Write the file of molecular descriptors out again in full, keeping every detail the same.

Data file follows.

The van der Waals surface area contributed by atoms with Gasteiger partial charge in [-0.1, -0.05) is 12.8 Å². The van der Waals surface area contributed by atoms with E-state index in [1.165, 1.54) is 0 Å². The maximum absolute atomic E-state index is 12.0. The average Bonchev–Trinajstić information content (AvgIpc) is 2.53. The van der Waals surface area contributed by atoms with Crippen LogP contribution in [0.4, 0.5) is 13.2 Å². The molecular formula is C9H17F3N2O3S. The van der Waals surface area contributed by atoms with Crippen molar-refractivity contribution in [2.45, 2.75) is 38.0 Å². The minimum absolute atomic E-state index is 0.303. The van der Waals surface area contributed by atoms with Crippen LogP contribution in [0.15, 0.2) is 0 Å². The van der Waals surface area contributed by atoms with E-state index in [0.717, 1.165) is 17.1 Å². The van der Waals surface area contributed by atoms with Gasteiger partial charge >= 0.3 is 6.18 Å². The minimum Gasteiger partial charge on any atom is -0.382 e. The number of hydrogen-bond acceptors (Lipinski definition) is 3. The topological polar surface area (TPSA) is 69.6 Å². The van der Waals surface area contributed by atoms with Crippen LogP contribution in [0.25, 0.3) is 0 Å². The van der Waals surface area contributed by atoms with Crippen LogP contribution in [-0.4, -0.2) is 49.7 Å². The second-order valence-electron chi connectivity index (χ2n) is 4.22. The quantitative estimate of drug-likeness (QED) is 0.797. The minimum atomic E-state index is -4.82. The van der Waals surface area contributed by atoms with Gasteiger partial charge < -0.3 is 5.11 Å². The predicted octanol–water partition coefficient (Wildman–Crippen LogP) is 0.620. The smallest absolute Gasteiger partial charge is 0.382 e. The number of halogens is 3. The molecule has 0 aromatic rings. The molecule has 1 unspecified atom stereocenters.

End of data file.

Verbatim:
The van der Waals surface area contributed by atoms with Gasteiger partial charge in [-0.1, -0.05) is 12.8 Å². The van der Waals surface area contributed by atoms with E-state index in [1.165, 1.54) is 0 Å². The maximum absolute atomic E-state index is 12.0. The average Bonchev–Trinajstić information content (AvgIpc) is 2.53. The van der Waals surface area contributed by atoms with Crippen LogP contribution in [0.4, 0.5) is 13.2 Å². The molecular formula is C9H17F3N2O3S. The van der Waals surface area contributed by atoms with Crippen molar-refractivity contribution in [2.45, 2.75) is 38.0 Å². The minimum absolute atomic E-state index is 0.303. The van der Waals surface area contributed by atoms with Crippen LogP contribution in [0.15, 0.2) is 0 Å². The van der Waals surface area contributed by atoms with E-state index in [0.717, 1.165) is 17.1 Å². The van der Waals surface area contributed by atoms with Gasteiger partial charge >= 0.3 is 6.18 Å². The minimum Gasteiger partial charge on any atom is -0.382 e. The number of hydrogen-bond acceptors (Lipinski definition) is 3. The topological polar surface area (TPSA) is 69.6 Å². The van der Waals surface area contributed by atoms with Crippen LogP contribution in [0.25, 0.3) is 0 Å². The van der Waals surface area contributed by atoms with Crippen LogP contribution in [-0.4, -0.2) is 49.7 Å². The second-order valence-electron chi connectivity index (χ2n) is 4.22. The quantitative estimate of drug-likeness (QED) is 0.797. The minimum atomic E-state index is -4.82. The van der Waals surface area contributed by atoms with Gasteiger partial charge < -0.3 is 5.11 Å². The predicted octanol–water partition coefficient (Wildman–Crippen LogP) is 0.620. The smallest absolute Gasteiger partial charge is 0.382 e. The number of halogens is 3. The molecule has 0 aromatic rings. The molecule has 1 unspecified atom stereocenters.